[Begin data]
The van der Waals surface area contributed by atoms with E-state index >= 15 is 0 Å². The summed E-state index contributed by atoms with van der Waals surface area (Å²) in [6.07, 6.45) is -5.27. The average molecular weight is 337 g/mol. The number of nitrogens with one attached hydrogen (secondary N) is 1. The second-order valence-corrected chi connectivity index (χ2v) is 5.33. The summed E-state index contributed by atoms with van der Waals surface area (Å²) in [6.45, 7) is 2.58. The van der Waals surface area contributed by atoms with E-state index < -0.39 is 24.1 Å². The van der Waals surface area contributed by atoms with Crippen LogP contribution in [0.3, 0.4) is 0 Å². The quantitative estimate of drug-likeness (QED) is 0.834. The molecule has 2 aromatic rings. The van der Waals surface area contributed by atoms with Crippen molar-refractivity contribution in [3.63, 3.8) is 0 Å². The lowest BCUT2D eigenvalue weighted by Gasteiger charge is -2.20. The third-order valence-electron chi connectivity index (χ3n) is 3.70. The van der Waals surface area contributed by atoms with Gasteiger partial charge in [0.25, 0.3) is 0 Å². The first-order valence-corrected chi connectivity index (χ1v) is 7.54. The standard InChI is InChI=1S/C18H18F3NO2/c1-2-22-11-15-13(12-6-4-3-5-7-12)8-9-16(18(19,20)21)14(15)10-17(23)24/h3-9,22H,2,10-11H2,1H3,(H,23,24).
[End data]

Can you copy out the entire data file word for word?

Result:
The van der Waals surface area contributed by atoms with E-state index >= 15 is 0 Å². The summed E-state index contributed by atoms with van der Waals surface area (Å²) in [6.07, 6.45) is -5.27. The average molecular weight is 337 g/mol. The number of nitrogens with one attached hydrogen (secondary N) is 1. The second-order valence-corrected chi connectivity index (χ2v) is 5.33. The summed E-state index contributed by atoms with van der Waals surface area (Å²) in [6.45, 7) is 2.58. The van der Waals surface area contributed by atoms with E-state index < -0.39 is 24.1 Å². The van der Waals surface area contributed by atoms with Crippen LogP contribution in [0.3, 0.4) is 0 Å². The quantitative estimate of drug-likeness (QED) is 0.834. The molecule has 2 aromatic rings. The van der Waals surface area contributed by atoms with Crippen molar-refractivity contribution in [3.63, 3.8) is 0 Å². The lowest BCUT2D eigenvalue weighted by Gasteiger charge is -2.20. The third-order valence-electron chi connectivity index (χ3n) is 3.70. The van der Waals surface area contributed by atoms with Gasteiger partial charge in [0.25, 0.3) is 0 Å². The first-order valence-corrected chi connectivity index (χ1v) is 7.54. The standard InChI is InChI=1S/C18H18F3NO2/c1-2-22-11-15-13(12-6-4-3-5-7-12)8-9-16(18(19,20)21)14(15)10-17(23)24/h3-9,22H,2,10-11H2,1H3,(H,23,24).